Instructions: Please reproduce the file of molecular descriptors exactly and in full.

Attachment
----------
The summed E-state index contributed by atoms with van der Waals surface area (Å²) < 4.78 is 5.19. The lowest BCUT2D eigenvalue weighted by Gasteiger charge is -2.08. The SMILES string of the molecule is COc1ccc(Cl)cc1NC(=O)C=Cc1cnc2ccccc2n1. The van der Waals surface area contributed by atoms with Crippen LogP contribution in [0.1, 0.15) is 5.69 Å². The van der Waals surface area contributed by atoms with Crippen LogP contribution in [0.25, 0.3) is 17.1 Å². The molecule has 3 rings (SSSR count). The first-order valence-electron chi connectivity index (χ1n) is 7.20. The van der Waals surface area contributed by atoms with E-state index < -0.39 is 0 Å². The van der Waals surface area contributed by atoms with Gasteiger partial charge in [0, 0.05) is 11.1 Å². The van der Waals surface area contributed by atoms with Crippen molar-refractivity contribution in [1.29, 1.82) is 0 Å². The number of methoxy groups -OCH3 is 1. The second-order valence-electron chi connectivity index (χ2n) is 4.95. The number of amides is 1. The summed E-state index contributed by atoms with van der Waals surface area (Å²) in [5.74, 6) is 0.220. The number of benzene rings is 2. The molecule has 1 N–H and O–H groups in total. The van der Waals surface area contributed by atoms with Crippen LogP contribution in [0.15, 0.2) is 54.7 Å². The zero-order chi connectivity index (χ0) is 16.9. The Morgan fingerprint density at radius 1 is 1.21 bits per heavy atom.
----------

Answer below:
The summed E-state index contributed by atoms with van der Waals surface area (Å²) < 4.78 is 5.19. The lowest BCUT2D eigenvalue weighted by Gasteiger charge is -2.08. The SMILES string of the molecule is COc1ccc(Cl)cc1NC(=O)C=Cc1cnc2ccccc2n1. The van der Waals surface area contributed by atoms with Crippen LogP contribution in [0.1, 0.15) is 5.69 Å². The van der Waals surface area contributed by atoms with Crippen LogP contribution in [0.25, 0.3) is 17.1 Å². The molecule has 3 rings (SSSR count). The first-order valence-electron chi connectivity index (χ1n) is 7.20. The van der Waals surface area contributed by atoms with E-state index < -0.39 is 0 Å². The van der Waals surface area contributed by atoms with Gasteiger partial charge in [0, 0.05) is 11.1 Å². The van der Waals surface area contributed by atoms with Crippen molar-refractivity contribution in [1.29, 1.82) is 0 Å². The number of methoxy groups -OCH3 is 1. The second-order valence-electron chi connectivity index (χ2n) is 4.95. The number of amides is 1. The summed E-state index contributed by atoms with van der Waals surface area (Å²) in [5.74, 6) is 0.220. The number of benzene rings is 2. The molecule has 1 N–H and O–H groups in total. The van der Waals surface area contributed by atoms with Crippen LogP contribution in [0.15, 0.2) is 54.7 Å². The zero-order chi connectivity index (χ0) is 16.9. The Morgan fingerprint density at radius 1 is 1.21 bits per heavy atom.